We've organized a comprehensive list of Georgia nursing schools. Below you'll find information on specific nursing programs such as LPN certificates and ADN, BSN, and MSN degrees. You'll also find a profile of nursing education and careers in each major Georgia city.

Healthcare and social assistance are major industries in Georgia. Each year, the state’s 29 federally qualified health centers see more than 320,000 patients and have nearly one million patient visits. The healthcare system in Georgia is constantly evolving, which creates a high demand for qualified nurses who understand the current landscape. This is good news for aspiring nurses in Macon, Georgia. With the right education and skills, the employment opportunities here are limitless.

The metropolitan area surrounding Gainesville, Georgia, is home to more than 3,000 nurses. Many of these healthcare professionals earned their degree or certificate at a local nursing school like Brenau University, North Georgia Nursing Academy, or Woodruff Medical Training and Testing. Collectively, these schools offer programs ranging from a brief certified nursing assistant (CNA) training course to a four-year bachelor of science in nursing (BSN) degree.

The Albany, Georgia, metropolitan area is home to approximately 2,000 nurses. Many of these professionals earned their degree at a local college or university, including Albany State University and Albany Technical College. Graduates of Albany’s top nursing schools are prepared to seek positions at major hospitals and healthcare centers such as Phoebe Putney Memorial Hospital, East Albany Medical Center, and South Albany Medical Center.

Savannah has three critical nursing roles: certified nursing assistant (CNA), licensed practical nurse (LPN), and registered nurse (RN). While all nurses provide bedside care, CNAs specialize in these quality-of-life tasks, like helping sick and elderly patients to bathe and eat. LPNs enjoy a broader range of direct medical responsibilities, including measuring and recording vital signs, dressing wounds, and preparing injections. RNs often supervise more junior nursing professionals.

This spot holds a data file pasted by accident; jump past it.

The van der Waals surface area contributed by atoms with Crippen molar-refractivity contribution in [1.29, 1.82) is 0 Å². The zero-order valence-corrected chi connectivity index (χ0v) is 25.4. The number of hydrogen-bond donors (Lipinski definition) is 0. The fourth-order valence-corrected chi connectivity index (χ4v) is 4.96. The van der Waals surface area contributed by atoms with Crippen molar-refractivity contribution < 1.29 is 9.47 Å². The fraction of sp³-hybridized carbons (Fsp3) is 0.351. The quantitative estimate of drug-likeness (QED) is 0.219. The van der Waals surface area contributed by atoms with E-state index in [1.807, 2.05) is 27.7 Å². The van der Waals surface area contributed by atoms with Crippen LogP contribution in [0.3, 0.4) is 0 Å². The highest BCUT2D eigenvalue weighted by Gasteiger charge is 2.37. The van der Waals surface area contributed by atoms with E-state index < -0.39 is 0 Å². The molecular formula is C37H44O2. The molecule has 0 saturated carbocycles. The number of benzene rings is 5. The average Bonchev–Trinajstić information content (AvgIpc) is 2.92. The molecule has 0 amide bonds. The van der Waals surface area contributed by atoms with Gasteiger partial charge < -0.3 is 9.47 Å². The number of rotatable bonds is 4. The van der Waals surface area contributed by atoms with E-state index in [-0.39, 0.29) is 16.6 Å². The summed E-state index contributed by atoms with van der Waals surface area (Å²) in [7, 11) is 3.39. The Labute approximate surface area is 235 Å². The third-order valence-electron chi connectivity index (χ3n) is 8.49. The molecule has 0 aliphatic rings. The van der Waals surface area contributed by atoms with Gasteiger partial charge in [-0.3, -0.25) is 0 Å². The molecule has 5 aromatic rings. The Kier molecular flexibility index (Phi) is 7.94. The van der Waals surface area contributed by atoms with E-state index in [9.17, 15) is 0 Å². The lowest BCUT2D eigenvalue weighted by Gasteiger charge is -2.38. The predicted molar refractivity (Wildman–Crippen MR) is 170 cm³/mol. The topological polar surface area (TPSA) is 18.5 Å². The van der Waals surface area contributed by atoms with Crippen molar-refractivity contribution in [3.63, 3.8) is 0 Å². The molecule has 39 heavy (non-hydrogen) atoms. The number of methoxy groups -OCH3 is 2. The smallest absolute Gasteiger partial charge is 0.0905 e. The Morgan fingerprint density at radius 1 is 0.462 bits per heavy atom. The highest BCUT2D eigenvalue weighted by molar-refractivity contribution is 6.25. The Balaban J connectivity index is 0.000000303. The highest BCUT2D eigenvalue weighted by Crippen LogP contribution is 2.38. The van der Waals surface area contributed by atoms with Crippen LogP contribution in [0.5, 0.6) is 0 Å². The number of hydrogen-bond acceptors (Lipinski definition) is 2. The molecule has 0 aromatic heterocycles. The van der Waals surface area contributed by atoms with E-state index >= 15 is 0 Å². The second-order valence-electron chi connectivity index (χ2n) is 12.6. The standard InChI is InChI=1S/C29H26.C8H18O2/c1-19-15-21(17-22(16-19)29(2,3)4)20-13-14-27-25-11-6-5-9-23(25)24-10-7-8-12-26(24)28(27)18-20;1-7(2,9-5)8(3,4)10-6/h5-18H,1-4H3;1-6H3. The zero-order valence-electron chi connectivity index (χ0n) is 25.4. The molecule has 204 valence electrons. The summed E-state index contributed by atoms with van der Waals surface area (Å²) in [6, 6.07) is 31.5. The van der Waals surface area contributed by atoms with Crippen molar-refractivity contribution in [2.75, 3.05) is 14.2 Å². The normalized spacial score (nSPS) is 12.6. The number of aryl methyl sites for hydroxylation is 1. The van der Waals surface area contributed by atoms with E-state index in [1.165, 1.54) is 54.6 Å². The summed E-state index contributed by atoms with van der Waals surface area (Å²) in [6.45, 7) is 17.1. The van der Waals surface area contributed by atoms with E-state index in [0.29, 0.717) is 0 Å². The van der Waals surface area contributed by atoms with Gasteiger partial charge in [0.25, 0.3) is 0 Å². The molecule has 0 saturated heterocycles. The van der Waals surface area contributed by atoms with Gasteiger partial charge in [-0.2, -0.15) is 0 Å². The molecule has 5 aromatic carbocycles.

There are three primary nursing roles in Columbus, Georgia: certified nursing assistant (CNA), licensed practical nurse (LPN), and registered nurse (RN). CNAs provide patients with direct bedside care. LPNs often provide bedside care as well, but they also create patient care plans and counsel patients about treatment. RNs frequently play a supervisory healthcare role, managing teams of junior nurses while advising patients and their family members.

The roles in the nursing sector can be broadly grouped into four categories. The individuals in each category are crucial, and they work together to ensure that the many nursing tasks and responsibilities are completed as smoothly as possible.

The most junior nursing role is that of the certified nursing assistant (CNA). In Atlanta, one can become a CNA by completing an eight- to ten-week certificate program and passing the Pearson Vue-administered CNA Examination.

Master of science in nursing (MSN) programs are an ideal route for existing nurses to further their careers in specialized fields. Georgia has a wide range of MSN programs, many tailored to specializations like nursing administration, nursing education, and family practice nursing. For example, Brenau University offers all three of these specializations. Emory University in Atlanta offers nine distinct MSN programs, including specializations in geriatric nursing and nurse midwifery. Brenau and Emory are just two of the over 15 Georgia schools which offer MSN programs.

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